West Elk Mountains Erupt in “Riot of Fall Color”

Oct 3, 2013 by     1 Comment     Posted under: Tourism

Each year as certain as the changing leaves come the ‘leaf peepers,’ the visitors that find themselves in western Colorado to watch the changing colors sweep across the landscape during the last weeks of September and early October.  The last parts of September is usually optimal, and the last weekend of the month is a particularly popular time to visit.  “Color Sunday” that day of the last weekend of September has been dubbed by some early marketers of the West Slope—and it is indeed almost certainly colorful then.

david5The North Fork sits as the gateway to of one of the “Color Sunday” Classis: The West Elk Loop Scenic Byway— which along its various segments takes in Kebler and McClure Passes, Black Mesa and the Black Canyon of the Gunnison (in the Curecanti National Recreation Area, and access to the north rim in the National Park from near Crawford). One photographer writes on his web page:

From the landscape photographers point of view, it has one of the best displays of fall foliage found anywhere in the North American continent. This golden fall spectacle normally reaches its peak the last week of September.

But Mother Nature keeps her own time and sometimes the tourists arrive early or late.  This year it seems as the colors took their time to get here, and are just now entering their peak display, all at once, from valley floor to mountainside in a riot of fall color.

The area is notable for its displays of quaking aspen, usually bright yellow but sometimes orange and red.  That description above, provided by photographer Miles Hecker, is from a piece entitled ‘Improbable Leviathan – The Kebler Pass Aspen Grove’ which begins:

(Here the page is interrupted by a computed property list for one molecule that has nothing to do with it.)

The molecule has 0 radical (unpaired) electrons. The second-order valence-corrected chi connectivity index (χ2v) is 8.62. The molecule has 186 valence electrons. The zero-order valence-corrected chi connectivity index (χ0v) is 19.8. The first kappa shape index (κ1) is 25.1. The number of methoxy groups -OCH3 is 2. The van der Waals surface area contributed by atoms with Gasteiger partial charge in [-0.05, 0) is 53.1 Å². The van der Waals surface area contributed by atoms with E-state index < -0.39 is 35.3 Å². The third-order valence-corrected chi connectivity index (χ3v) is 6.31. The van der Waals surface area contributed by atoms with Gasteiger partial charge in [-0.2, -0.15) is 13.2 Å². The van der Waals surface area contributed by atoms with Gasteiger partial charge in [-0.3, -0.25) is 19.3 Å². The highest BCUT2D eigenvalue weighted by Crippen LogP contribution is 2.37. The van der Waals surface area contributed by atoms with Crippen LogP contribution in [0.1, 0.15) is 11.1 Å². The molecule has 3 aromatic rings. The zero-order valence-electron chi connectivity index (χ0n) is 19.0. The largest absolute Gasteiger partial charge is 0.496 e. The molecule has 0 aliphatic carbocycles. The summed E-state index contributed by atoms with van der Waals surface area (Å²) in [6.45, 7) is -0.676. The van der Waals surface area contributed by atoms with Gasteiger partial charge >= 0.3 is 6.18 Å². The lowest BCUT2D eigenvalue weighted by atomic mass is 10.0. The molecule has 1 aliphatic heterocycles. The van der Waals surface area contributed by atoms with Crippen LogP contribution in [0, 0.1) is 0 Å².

Kebler Pass, located in the West Elk Mountains of Colorado is home to one of the largest aspen groves in the United States. This aspen grove has been tested and found to be a clonal colony. It therefor grows from a single root system and is a single living organism. This hidden leviathan is ostensibly the largest living entity in the state of Colorado and one of the largest in the world.

david.fallWhat appear to be separate trees to the sightseer or to the hiker or hunter, is in fact one singular giant organism.   The New York Times described the aspen’s turning as:

When the trees change color in the fall, they do so in unison, like the card section at halftime of a football game…

(The Grey Lady was editorializing favorably on the discovery that it was the aspen grove, and not a Michigan fungus, that made up the world’s largest organism).

Closer to home the Summit Daily News from Frisco, Colorado had this to say more recently:

Aspen typically grow in large colonies which are clones derived from a single seedling, and spread by root suckers. New stems in the colony can appear 130 feet from the parent tree.

An individual tree can live for 40-150 years above ground, but the root system of the colony is long-lived and can be thousands of years old.

They send up new trunks as the older trunks die off above ground. A colony in Utah is thought to be 80,000 years old.

Some aspen colonies become very extensive, spreading about 3 feet a year, eventually covering many acres.